1 Just over the ocean is our home on high,
Where we all will gather and rest by and by;
We’ve a mansion far above the vaulted dome,
We shall soon be over, we are almost home.
We are almost home, we are almost home;
Just a few more trials, just a few more tears;
Just a few more troubles, just a few more fears;
Then we’ll cast the anchor, never more to roam;
We will soon be over, we are almost home,
We are almost home.
2 Our house is all ready in the promised land;
It was built and modeled by the Lord’s own hand;
He will lead us over when this life is o’er,
Where beneath its portals we will rest evermore. [Refrain]
3 The road has been weary, and the way been long,
But our hearts are cheery with the Lord’s own song;
See, the lights are gleaming o’er the ocean foam,
And our joy is beaming, we are almost home. [Refrain]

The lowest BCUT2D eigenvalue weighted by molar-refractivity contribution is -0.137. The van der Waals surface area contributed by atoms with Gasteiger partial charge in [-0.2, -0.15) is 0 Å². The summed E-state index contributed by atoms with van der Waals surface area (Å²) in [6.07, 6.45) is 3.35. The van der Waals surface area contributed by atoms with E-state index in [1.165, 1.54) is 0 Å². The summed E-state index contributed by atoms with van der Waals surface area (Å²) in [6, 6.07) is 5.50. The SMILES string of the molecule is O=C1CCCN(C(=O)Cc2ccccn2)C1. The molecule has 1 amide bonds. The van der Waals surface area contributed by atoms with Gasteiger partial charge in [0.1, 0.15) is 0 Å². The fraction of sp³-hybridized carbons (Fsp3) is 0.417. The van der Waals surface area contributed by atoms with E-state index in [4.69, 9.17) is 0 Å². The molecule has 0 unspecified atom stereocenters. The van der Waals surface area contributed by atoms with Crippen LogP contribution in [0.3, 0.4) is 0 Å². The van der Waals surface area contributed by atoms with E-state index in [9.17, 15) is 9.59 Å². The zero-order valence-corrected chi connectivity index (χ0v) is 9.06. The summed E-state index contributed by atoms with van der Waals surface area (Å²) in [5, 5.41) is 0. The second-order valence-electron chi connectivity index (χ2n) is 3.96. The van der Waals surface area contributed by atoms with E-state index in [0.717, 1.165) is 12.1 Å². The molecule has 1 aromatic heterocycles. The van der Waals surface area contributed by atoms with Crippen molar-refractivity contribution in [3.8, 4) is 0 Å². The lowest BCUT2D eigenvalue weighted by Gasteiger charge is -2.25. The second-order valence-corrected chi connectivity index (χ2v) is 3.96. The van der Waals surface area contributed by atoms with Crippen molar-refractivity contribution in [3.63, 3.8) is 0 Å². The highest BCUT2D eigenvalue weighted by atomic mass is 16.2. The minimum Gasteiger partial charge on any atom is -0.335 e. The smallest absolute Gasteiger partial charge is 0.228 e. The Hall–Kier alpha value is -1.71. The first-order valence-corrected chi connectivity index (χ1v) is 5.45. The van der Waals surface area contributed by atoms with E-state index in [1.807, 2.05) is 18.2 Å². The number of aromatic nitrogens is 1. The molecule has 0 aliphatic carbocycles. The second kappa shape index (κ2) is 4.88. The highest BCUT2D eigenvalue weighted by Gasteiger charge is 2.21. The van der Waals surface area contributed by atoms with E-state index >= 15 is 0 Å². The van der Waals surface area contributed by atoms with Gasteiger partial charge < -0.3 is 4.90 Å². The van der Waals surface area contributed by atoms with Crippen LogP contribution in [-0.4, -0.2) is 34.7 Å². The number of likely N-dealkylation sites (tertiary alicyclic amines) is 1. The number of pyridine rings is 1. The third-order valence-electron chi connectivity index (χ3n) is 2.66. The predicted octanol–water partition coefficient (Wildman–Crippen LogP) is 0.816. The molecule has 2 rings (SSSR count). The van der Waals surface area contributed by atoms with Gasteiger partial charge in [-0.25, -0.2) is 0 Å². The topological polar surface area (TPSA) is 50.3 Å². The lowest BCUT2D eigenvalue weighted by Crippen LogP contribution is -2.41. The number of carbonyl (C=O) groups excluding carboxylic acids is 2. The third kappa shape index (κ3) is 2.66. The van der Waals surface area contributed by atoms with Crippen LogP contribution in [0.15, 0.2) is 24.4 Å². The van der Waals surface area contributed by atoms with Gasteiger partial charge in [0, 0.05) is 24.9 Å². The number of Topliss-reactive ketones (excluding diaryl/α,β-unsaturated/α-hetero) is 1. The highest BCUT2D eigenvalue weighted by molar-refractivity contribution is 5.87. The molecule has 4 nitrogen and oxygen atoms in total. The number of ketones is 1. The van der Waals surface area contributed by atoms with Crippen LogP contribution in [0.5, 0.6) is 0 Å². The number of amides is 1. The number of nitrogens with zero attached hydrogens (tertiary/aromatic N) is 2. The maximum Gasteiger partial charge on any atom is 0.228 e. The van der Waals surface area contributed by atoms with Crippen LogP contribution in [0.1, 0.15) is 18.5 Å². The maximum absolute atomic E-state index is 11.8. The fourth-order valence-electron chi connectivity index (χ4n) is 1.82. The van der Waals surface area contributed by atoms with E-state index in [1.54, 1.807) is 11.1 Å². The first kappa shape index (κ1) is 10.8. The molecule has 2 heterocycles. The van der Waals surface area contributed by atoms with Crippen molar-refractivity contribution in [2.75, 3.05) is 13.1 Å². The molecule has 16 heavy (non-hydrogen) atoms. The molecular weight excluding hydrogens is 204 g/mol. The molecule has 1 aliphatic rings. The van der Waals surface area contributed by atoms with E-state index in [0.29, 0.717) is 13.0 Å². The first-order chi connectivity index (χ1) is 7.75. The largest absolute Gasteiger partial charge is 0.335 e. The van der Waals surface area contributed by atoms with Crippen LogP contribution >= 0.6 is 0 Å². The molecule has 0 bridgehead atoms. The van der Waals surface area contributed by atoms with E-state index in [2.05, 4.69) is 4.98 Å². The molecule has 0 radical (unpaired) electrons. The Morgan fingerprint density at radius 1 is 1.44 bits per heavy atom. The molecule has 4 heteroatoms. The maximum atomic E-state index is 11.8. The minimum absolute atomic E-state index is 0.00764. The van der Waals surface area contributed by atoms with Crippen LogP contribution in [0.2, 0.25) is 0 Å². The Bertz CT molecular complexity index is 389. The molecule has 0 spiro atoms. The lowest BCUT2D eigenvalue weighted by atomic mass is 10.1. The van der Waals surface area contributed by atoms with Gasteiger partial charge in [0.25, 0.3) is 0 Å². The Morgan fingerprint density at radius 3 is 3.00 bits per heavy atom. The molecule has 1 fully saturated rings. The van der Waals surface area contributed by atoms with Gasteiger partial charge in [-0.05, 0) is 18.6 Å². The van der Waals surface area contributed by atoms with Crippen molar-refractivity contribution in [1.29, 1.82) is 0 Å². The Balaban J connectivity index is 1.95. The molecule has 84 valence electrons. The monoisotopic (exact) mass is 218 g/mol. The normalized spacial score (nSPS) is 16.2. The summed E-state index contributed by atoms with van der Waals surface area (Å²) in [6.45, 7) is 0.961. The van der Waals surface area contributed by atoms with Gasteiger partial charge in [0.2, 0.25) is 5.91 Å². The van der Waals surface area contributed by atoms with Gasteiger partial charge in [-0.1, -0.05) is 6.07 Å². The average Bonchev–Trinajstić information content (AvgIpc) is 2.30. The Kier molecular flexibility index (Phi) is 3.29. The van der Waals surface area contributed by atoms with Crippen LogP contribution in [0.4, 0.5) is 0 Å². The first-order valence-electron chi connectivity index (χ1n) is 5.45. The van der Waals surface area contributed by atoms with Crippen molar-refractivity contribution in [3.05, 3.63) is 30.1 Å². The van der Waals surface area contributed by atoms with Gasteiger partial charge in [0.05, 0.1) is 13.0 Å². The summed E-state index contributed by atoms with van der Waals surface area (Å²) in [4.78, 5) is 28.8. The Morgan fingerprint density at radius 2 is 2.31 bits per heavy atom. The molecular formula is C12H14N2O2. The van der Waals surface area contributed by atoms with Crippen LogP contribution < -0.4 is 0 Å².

4 Our dear ones are watching as we near the shore,
How we long to join them, to part never more;
Thro’ the golden city with them we will roam;
Don’t you hear the singing? We are almost home. [Refrain]
Johnson Oatman, Jr., son of Johnson and Rachel Ann Oatman, was born near Medford, N. J., April 21, 1856. His father was an excellent singer, and it always delighted the son to sit by his side and hear him sing the songs of the church.
Outside of the usual time spent in the public schools, Mr. Oatman received his education at Herbert's Academy, Princetown, N. J., and the New Jersey Collegiate Institute, Bordentown, N. J. At the age of nineteen he joined the M.E. Church, and a few years later he was granted a license to preach the Gospel, and still later he was regularly ordained by Bishop Merrill. However, Mr. Oatman only serves as a local preacher.
For many years he was engaged with his father in the mercantile business at Lumberton… Go to person page >
Display Title: We Are Almost HomeFirst Line: Just over the ocean is our home on highTune Title: [Just over the ocean is our home on high]Author: Johnson Oatman, Jr.Source: Songs of Love and Praise No. 2, by Henry Gilmour et al. (Philadelphia, Pennsylvania: John J. Hood, 1895), number 122